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High Blood Pressure- An Overview

What is high blood pressure? Common causes and treatments. Different factors that can put you at a higher risk.
by

Joshua West

on 2 October 2012

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Transcript of High Blood Pressure- An Overview

Hypertension- a.k.a. High blood pressure Hypertension is commonly called high blood pressure.
When blood pushes on the walls of our arteries it produces a force (a pressure) on our arterial walls, this is referred to as "blood pressure."
It is measured by two numbers: systolic (when the heart beats) and diastolic (when the heart is muscle is relaxed), (systolic is placed over diastolic like a fraction) and it is measured in mm HG (millimeters of mercury).
When a persons blood pressure is above the normal (120mmHG/80mmHG) that person is said to have high blood pressure. What is hypertension? The best thing to do if you believe you may be at risk is to have a health care provider administer a simple test and the results will determine if you do or do not.
High blood pressure is called the "silent killer" because most of the time it has no symptoms and therefore goes unnoticed.
Leaving high blood pressure untreated leads to many problems such as damage to blood vessels as well as organs.
When blood pressure is elevated, it stretches the walls of the arteries. Prolonged stretching of the arteries can cause them to develop scar tissue which can then cause buildup of blood cells and/or plaque.
These build-ups cause hardening and weakening of the blood vessels and in some cases it can completely close off an artery causing a heart attack (a completely blocked coronary artery).
Weakening of blood vessels can lead to stroke or possibly an aneurism.
Hardening causes the blood vessels to lose elasticity. This means that when blood pressure rises to send more blood to organs and tissues that need oxygen-rich blood, the demand cannot be met resuling in damage to those tissues and organs. Risk Factors Information:
http://www.heart.org/HEARTORG/Conditions/HighBloodPressure/High-Blood-Pressure-or-Hypertension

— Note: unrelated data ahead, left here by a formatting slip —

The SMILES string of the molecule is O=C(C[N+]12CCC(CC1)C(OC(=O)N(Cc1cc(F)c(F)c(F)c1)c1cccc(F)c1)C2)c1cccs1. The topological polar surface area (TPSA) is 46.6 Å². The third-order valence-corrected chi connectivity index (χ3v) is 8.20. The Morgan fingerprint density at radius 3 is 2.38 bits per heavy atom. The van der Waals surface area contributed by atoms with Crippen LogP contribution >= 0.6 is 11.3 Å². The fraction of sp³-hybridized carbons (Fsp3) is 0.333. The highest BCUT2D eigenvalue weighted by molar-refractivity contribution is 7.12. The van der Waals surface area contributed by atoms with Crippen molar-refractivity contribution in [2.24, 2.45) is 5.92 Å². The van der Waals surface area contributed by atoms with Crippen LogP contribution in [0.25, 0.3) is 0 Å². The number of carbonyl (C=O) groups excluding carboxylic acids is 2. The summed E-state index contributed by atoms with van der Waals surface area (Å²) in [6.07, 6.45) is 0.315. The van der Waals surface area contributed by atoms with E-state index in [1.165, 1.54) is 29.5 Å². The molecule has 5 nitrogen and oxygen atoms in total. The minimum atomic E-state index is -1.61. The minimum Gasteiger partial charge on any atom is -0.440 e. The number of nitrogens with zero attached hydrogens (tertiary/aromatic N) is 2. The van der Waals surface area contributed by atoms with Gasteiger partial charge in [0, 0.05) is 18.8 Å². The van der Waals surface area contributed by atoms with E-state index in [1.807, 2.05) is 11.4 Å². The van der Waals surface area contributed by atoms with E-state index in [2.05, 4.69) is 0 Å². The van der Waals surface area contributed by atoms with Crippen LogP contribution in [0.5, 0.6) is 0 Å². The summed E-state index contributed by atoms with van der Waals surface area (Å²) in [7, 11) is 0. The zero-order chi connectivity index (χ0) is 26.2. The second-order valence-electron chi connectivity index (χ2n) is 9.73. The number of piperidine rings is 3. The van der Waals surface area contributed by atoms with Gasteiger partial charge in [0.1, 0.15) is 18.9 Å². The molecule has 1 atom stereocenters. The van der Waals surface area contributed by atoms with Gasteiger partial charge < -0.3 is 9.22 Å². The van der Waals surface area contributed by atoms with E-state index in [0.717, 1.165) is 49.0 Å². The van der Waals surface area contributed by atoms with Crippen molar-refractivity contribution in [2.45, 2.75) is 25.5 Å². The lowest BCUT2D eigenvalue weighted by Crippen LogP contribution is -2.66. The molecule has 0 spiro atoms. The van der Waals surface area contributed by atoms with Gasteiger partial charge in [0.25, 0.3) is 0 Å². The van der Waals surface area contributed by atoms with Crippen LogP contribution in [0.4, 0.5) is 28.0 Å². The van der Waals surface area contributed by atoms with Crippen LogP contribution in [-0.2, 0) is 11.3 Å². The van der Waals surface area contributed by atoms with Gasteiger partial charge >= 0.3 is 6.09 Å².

_UCM_002020_SubHomePage.jsp References Hypertension: Symptoms & What It Can Do Genetics- If someone in your imediate family has high blood pressure, you are also a risk for having it.
Age- Older people are generally at a higher risk than younger people for developing hypertension. However, age does not exclude anyone from being at risk.
Gender- More males tend to develope hypertension than females.
Life Style- This plays a huge role in increasing or decreasing the chance of developement of high blood pressure in any indiviual. A person with a sedentay life style will be at greater risk than someone who is active. A person's diet also plays a large role. Someone whose diet contains a lot of salty or fried foods will be at much greater risk than somene whose diet does not.
Obesity- An obese person is at a higher risk for high blood pressure than someone who is not obese.
Smoker vs non-smoker- Someone who smokes reguarly generally has a higher chance of developing hyertension than someone who does not.
Stress- Though stress does temporarily raise blood pressure, it has yet to be proven to be a cause of hypertension.
Sleep apnea- A person with sleep apnea has a greater chance of having hypertension than a person who does not.
Alcohol- Alcohol consumption also has a big ole to play in high blood pressure. People who drink heavily and regularly are at a greater risk for devloping high blood pressure as well as other heart problems. Men can have up to 2 drinks per day and women only one. "One drink" is equivalent to a twelve ounce beer, one-and-a-half ounces of 80 proof alcohol, one ounce of 100 proof alcohol, or a four ounce glass of wine. Treatment & Prevention Prevention- Here are a few things that will help you to prevent development hypertension
Eating a healthy diet
Staying physically active
Avoid smoking/second-hand smoke
Avoid alcohol abuse
Treatment- Once you develop hypertension, there is no permanently getting rid of it, so you need to keep it under control.
One of the most important things to do, is to stay complient with all medications prescribed to you.
To help lower your blood pressure a few life style changes may be necessary. Like changing up your diet and becoming more physically active.
If you smoke, stop!
You should not abuse and in most cases even use alcohol while taking blood pressure medications.
Someone who has high blood pressure shoul also monitor their blood pressure daily to make sure there medication is working properly and also to be sure that their blood pressureis not above where it should be. Video: http://www.heart.org/HEARTORG/Conditions/More/ToolsForYourHeartHealth/Cardiovascular-Conditions-Video-Library_UCM_432751_SubHomePage.jsp
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